An afternoon nap is a temptation you don't need to fight. 10-20 min power naps increase attention. 30-60 min slow-wave naps improve memory and decision making. REM 60-90 min naps ramp up problem solving. An hour’s nap works wonders for a child’s growth by saving energy. Power naps may just be what adults need to recharge. Anything longer may leave you feeling groggy.
In most cultures, an afternoon nap or siesta is par for the course. Traditionally these are at least 30 minutes or more of downtime. Many of us may not have the luxury of such sleep and may resort to quick 10–20 minute naps to power up and get back to work.
Is Catching A Quick Nap A Good Idea?
Granny wisdom says that the body sleeps because it needs the sleep. Research says the impact of an afternoon nap is primarily determined by its duration.1 Studies have observed the effects of an afternoon nap lasting about 10 minutes to ones that are about 40–60 minutes and really long ones for over 90 minutes. Each type of nap has a different effect on the body and the brain it turns out.2
The short 10–20 minute nap ‒ a power nap or stage 2 nap ‒ that we all feel like indulging in, whether at home or at work, is good for alertness and motor learning skills like typing and playing an instrument. Slightly longer naps of 30‒60 minutes – slow-wave sleep – is good for decision-making skills, such as memorizing lessons or recalling directions. The long nap of 60–90 minutes, where you enter the REM (rapid eye movement or deep sleep) stage of the sleep cycle, plays a key role in making new connections in the brain and solving creative problems.3
What About Kids And That Ubiquitous Afternoon Nap?
We always seem to be trying to get children to catch a nap in the afternoon. Apart from giving the parent some rest, is it doing them any good? Turns out, the answer is yes.
Napping allows the body to save energy, energy which is critical for the growth spurts that a child goes through. More sleep and more food are what helps children in such a phase. Any time after about 4 years of age, kids start to outgrow the afternoon naps and transit into a more adult schedule.4 It’s good to let little ones get some shut-eye in the afternoon, maybe about an hour maximum, which helps refresh them but without being groggy. And don’t worry as they start to outgrow daytime naps, it’s natural.
Should You Nap More As You Age?
A British study looked at folks at the other end of the age spectrum and came up with surprising results.5 An afternoon nap of more than an hour by older-age adults was associated with a 32% increase in mortality irrespective of gender, health conditions, and demographics. Frequent and long naps for the elderly are more detrimental than helpful it would seem. Long naps during the day unsettle the body. It thinks it is going to go into deep sleep and then finds that it is jolted awake after 60–90 minutes.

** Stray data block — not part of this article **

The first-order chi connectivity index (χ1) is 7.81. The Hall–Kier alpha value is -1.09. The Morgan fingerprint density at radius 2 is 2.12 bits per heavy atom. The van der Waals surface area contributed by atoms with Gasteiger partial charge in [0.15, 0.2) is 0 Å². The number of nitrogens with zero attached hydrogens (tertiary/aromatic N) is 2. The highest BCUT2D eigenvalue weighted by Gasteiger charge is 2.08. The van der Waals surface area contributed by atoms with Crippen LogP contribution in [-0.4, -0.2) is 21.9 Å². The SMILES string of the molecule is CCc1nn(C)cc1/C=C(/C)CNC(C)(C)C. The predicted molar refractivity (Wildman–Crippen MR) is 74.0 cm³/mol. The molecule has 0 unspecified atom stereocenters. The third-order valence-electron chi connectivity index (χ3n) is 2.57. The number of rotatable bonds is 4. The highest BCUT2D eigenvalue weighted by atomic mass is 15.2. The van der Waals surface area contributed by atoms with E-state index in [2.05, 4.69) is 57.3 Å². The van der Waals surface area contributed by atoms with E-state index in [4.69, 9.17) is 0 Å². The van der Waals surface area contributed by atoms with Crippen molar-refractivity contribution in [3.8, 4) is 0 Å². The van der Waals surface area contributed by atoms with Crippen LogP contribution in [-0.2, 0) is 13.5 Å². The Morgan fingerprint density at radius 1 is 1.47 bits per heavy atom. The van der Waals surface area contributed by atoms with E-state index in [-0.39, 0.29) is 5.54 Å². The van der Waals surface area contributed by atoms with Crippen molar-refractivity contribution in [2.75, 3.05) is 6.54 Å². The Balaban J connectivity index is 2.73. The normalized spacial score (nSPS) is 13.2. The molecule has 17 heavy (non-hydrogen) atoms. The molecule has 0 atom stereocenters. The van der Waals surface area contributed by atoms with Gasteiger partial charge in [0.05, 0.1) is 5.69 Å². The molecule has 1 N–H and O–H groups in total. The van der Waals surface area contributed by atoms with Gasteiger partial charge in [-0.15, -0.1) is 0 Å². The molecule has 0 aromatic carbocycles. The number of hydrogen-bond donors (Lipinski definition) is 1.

For young and middle-aged men and women, a power nap during the afternoon has been found to definitely enhance performance and learning ability.6
Ancient Ayurvedic literature speaks of afternoon naps being suitable for certain body types and gives allowance to all only during the summer season. So powering up with a quick 10 minute snooze, especially at work, is a good idea. It definitely refreshes the body and mind and improves your ability to do better work. Anything longer may just leave you with a groggy feeling when you wake up and make it difficult for you to sleep at night.
References [ + ]
|1, 3.||↑||Milner, Catherine E., and Kimberly A. Cote. “Benefits of napping in healthy adults: impact of nap length, time of day, age, and experience with napping.” Journal of sleep research 18, no. 2 (2009): 272-281.|
|2, 6.||↑||Dhand, Rajiv, and Harjyot Sohal. “Good sleep, bad sleep! The role of daytime naps in healthy adults.”Current opinion in pulmonary medicine 12, no. 6 (2006): 379-382.|
|4.||↑||Weissbluth, Marc. “Naps in children: 6 months-7 years.” Sleep 18, no. 2 (1995): 82-87.|
|5.||↑||Leng, Yue, Nick WJ Wainwright, Francesco P. Cappuccio, Paul G. Surtees, Shabina Hayat, Robert Luben, Carol Brayne, and Kay-Tee Khaw. “Daytime napping and the risk of all-cause and cause-specific mortality: a 13-year follow-up of a British population.” American journal of epidemiology 179, no. 9 (2014): 1115-1124.|